Modern conveniences have made desert camping easy. Four-wheeled or all-wheel drive vehicles are common and provide reliable access to remote areas. There are excellent maps. Comfortable camping equipment makes sleeping under the stars a wonderful experience. You can carry more water than if you were backpacking (remember, water weighs eight pounds per gallon). And we cook and eat magnificently (Freeze-dried stuff? Never. We prepare gourmet food on one or two burners.)
The limit is always water. When we run out of it, we must leave or move and find a place to refill our water bottles.
This year, there were three of us. We had a total of around seven gallons of water, plus perhaps another gallon of drinks (fruit juice, beer, wine) in a cooler with our food, plus whatever water was in the food itself.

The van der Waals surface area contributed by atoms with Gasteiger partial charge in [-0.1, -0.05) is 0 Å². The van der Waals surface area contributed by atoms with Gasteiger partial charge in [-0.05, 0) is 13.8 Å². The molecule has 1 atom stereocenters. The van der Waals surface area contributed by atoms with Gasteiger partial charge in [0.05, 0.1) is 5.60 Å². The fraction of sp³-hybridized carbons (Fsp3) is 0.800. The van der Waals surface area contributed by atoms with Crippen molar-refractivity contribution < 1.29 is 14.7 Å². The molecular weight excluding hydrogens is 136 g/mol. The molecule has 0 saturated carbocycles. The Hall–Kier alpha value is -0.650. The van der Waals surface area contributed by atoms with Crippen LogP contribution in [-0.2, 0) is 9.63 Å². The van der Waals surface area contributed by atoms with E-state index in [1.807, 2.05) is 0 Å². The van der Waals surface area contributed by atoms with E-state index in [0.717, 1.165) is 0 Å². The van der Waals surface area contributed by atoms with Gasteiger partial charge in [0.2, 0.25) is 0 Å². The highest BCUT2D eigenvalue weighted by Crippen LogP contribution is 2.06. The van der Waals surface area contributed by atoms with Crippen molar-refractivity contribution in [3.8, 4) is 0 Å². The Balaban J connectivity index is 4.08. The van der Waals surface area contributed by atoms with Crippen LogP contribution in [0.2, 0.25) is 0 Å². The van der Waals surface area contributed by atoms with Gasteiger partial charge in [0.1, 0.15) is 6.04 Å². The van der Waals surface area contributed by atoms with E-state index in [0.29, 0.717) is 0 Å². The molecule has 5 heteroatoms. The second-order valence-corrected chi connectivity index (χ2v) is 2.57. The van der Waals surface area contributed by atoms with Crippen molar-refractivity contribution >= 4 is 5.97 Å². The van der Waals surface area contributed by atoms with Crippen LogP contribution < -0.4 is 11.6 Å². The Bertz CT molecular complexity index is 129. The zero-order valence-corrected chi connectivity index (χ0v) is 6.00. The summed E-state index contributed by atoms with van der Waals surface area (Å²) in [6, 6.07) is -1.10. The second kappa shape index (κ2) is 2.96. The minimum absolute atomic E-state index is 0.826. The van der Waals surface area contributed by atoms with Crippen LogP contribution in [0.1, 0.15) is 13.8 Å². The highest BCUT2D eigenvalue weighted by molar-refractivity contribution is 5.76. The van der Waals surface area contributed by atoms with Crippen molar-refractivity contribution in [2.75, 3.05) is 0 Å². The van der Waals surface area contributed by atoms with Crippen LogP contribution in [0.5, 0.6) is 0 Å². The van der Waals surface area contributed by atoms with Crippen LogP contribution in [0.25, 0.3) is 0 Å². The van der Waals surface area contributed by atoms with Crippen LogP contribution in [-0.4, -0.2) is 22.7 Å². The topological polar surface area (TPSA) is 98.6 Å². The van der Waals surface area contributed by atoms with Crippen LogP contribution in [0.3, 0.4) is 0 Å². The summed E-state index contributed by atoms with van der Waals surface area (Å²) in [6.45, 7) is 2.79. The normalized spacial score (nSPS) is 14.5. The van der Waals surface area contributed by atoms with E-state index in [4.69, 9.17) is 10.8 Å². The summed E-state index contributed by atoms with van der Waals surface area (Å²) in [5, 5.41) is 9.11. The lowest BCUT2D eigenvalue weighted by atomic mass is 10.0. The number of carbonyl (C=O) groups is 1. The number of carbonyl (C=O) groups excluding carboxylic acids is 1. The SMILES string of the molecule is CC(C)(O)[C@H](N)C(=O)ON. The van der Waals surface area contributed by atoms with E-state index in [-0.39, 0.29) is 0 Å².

The water itself had to serve for cooking, drinking, and cleaning. And it lasted three nights and parts of four days for three people – nearly three full days measured in hours.
We used it for drinking: to fill our water bottles that accompanied us on our hikes through washes and canyons and across a long valley to an old mining site and desert oasis. Perhaps four gallons over the time we were out.
We used it for washing and rinsing dishes and pots after cooking. Each major meal (three dinners and three cooked breakfasts; lunches were sandwiches, fruit, cookies) could be cleaned up with around a quart of water – say another two gallons. [As an example of how opportunistic desert life is when a source of moisture appears, here is a photo of what showed up within a minute or two of cutting open an orange.]